|Publication number||US8098663 B2|
|Application number||US 12/169,062|
|Publication date||Jan 17, 2012|
|Priority date||Jul 8, 2008|
|Also published as||US20100008361|
|Publication number||12169062, 169062, US 8098663 B2, US 8098663B2, US-B2-8098663, US8098663 B2, US8098663B2|
|Inventors||Jim Guichard, Bruce S. Davie, David Ward|
|Original Assignee||Cisco Technology, Inc.|
|Export Citation||BiBTeX, EndNote, RefMan|
|Patent Citations (21), Non-Patent Citations (1), Referenced by (3), Classifications (9), Legal Events (2)|
|External Links: USPTO, USPTO Assignment, Espacenet|
The present invention relates generally to networks. More particularly, the present invention relates to the deployment of a carrier's carrier (CsC) substantially without directly exchanging customer routes, or advertising next hops, between customer edges (CEs).
A virtual private network (VPN) created using multiprotocol label switching (MPLS) generally allows CEs, which may be routers, to communicate with a provider edge (PE), which may also be a router. A CE is typically located at the edge of a customer network, and is in communication with a PE of a service provider of an MPLS network. Customer routes between the CE and the PE are generally stored in a VPN routing and forwarding table (VRF) of the PE. The storage of all customer routes associated with a CE into a VRF of a PE allows the PE to locate a suitable route over which to route a received packet to a customer. However, the storage of all customer routes associated with a CE into a VRF is resource-consuming, particularly when a CE has a relatively large number of associated customer routes. Storing customer routes in VRFs is relatively expensive, and may utilize significant system resources, e.g., consume a relatively large amount of the memory space in the VRF.
A CsC architecture allows for the direct exchange of customer routing states between CEs. That is, a CsC architecture allows routes to be exchanged directly between customers, and also advertises routes with labels so as to create label switched paths (LSPs) to next hops. In a CsC architecture, a customer builds a mesh of CE-to-CE border gateway protocol (BGP) sessions that carry or otherwise propagate customer routes between the CEs and therefore the CE need only communicate the routes used as next-hops for these directly exchanged routes to the PE. As will be understood by those skilled in the art, building BGP sessions may be relatively expensive in terms of operational complexity for the provider of the CsC service.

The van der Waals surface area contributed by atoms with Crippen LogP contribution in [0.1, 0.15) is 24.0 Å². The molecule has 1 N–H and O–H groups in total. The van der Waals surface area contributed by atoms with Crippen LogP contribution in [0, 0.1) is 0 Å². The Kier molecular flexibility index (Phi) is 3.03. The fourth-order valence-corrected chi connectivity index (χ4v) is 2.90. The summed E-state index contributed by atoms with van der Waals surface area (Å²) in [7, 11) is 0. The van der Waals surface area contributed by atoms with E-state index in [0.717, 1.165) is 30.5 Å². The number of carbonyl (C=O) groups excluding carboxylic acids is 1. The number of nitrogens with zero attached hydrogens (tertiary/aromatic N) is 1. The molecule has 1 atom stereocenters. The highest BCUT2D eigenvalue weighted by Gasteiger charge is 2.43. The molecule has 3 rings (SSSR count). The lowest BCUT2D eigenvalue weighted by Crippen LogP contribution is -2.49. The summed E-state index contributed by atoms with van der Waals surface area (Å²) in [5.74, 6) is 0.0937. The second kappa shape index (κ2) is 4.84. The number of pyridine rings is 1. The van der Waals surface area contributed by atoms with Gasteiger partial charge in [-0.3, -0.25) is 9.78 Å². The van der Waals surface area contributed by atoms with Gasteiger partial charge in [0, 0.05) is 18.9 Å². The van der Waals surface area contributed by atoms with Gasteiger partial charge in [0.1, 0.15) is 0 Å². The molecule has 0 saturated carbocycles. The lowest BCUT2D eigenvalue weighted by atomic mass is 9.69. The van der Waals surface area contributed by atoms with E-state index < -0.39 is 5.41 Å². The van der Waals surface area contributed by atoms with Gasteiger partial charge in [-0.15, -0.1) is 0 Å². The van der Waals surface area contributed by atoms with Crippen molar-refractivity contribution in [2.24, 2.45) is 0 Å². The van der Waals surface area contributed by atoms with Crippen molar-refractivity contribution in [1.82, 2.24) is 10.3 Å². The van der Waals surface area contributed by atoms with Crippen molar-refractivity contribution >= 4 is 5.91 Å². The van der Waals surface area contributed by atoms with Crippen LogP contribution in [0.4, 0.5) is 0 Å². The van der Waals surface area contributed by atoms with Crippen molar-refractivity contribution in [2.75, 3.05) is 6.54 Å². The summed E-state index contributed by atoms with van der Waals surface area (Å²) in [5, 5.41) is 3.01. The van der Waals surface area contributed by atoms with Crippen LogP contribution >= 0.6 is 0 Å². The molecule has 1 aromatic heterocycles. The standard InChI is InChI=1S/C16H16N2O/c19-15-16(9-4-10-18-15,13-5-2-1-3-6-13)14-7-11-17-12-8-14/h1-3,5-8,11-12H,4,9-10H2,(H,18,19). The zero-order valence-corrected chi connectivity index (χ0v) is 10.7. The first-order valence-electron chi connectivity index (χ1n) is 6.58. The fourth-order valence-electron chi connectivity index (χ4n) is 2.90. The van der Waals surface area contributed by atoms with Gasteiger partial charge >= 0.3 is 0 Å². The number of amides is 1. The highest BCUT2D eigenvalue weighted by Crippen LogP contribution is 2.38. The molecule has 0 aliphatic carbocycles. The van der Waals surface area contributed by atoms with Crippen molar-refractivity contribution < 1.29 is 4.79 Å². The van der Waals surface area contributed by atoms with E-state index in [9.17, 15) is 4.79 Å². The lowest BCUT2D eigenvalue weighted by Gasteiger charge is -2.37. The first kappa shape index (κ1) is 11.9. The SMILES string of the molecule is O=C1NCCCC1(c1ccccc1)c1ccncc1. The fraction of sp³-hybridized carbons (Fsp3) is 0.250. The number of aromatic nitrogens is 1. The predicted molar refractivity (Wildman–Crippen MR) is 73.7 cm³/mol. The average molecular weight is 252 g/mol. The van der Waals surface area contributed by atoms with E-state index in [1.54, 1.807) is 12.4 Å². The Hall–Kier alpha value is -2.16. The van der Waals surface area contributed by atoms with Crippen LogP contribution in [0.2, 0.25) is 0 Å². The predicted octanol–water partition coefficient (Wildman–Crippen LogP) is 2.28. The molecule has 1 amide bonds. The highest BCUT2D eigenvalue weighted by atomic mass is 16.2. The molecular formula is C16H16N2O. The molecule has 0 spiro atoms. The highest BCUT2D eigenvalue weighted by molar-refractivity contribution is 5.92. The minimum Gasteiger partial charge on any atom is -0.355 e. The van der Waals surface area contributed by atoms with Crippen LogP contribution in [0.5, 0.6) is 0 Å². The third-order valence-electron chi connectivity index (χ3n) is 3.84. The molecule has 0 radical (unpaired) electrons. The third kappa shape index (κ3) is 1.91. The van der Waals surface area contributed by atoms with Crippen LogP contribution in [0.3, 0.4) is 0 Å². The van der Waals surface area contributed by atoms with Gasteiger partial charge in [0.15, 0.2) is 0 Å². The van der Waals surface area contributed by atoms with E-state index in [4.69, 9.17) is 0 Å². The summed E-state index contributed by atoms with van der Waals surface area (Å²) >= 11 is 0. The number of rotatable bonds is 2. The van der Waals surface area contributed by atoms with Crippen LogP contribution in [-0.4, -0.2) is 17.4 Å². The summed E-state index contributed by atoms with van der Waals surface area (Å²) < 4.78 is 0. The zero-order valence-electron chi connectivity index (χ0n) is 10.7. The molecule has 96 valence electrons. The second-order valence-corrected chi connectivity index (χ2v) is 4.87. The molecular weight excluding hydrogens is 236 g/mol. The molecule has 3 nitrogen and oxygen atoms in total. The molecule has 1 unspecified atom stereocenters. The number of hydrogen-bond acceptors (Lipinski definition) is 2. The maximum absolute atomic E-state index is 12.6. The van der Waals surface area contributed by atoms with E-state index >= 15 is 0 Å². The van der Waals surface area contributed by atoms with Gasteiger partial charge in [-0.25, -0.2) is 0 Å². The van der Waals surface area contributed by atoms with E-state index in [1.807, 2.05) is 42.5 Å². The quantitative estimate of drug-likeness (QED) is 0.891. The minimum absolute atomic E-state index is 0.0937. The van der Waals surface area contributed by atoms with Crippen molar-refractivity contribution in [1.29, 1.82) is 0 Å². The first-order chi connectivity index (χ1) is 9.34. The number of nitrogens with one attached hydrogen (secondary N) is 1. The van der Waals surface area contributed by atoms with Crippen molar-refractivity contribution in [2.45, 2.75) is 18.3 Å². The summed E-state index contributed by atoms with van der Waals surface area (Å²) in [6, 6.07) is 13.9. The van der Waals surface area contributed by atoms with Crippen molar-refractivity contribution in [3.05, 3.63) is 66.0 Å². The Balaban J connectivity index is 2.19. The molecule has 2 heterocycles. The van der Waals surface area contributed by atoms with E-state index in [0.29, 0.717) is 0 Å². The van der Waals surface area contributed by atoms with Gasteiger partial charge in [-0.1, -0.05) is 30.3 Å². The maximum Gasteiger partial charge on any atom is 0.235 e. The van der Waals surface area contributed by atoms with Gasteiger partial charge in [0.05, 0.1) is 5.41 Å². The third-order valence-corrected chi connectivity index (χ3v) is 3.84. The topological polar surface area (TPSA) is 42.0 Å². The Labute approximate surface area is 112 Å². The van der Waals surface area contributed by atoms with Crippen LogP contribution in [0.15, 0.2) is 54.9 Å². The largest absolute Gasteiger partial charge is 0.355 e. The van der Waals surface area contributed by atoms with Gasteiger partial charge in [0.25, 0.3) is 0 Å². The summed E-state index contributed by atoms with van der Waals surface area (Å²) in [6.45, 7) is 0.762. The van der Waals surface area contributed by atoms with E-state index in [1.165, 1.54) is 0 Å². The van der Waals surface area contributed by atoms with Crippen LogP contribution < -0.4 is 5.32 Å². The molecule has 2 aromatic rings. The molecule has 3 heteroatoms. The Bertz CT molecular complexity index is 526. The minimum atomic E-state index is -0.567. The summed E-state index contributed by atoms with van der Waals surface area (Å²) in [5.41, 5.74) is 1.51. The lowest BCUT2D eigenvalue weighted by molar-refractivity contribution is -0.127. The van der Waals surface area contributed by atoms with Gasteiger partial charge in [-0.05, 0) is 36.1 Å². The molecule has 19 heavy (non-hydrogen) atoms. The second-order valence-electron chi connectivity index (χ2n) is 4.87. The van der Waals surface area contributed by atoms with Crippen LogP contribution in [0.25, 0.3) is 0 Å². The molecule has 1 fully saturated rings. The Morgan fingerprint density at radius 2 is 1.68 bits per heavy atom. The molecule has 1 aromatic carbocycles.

The present invention will be readily understood by the following detailed description in conjunction with the accompanying drawings, wherein like reference numerals designate like structural elements, and in which:
In one embodiment, a method includes obtaining a first advertisement at a first provider edge (PE) device from a first customer edge (CE) device that is associated with a virtual private network (VPN), and sending a second advertisement on a control plane path associated with a border gateway protocol after obtaining the first advertisement. The first PE device has a specific routing and forwarding table for the VPN. The first advertisement identifies a plurality of local routes associated with the first VPN, and includes a first indication that information relating to the plurality of local routes is not to be stored in the VPN-specific routing and forwarding table. The second advertisement identifies the local routes, an address of the first CE device, and the first CE device as a next hop.
A customer edge (CE), e.g., a CE device such as an Internet Protocol (IP) router, associated with a customer site provides a customer with access to a service provider network. In general, a CE gains access to a service provider network over a data link or connection to a provider edge (PE), e.g., a PE device such as a router. A CE establishes an adjacency with a PE to which it is substantially directly connected, and advertises local virtual private network (VPN) routes associated with the customer site to the PE. That is, a CE exchanges customer-specific routes locally with a service provider network through a PE of the service provider network.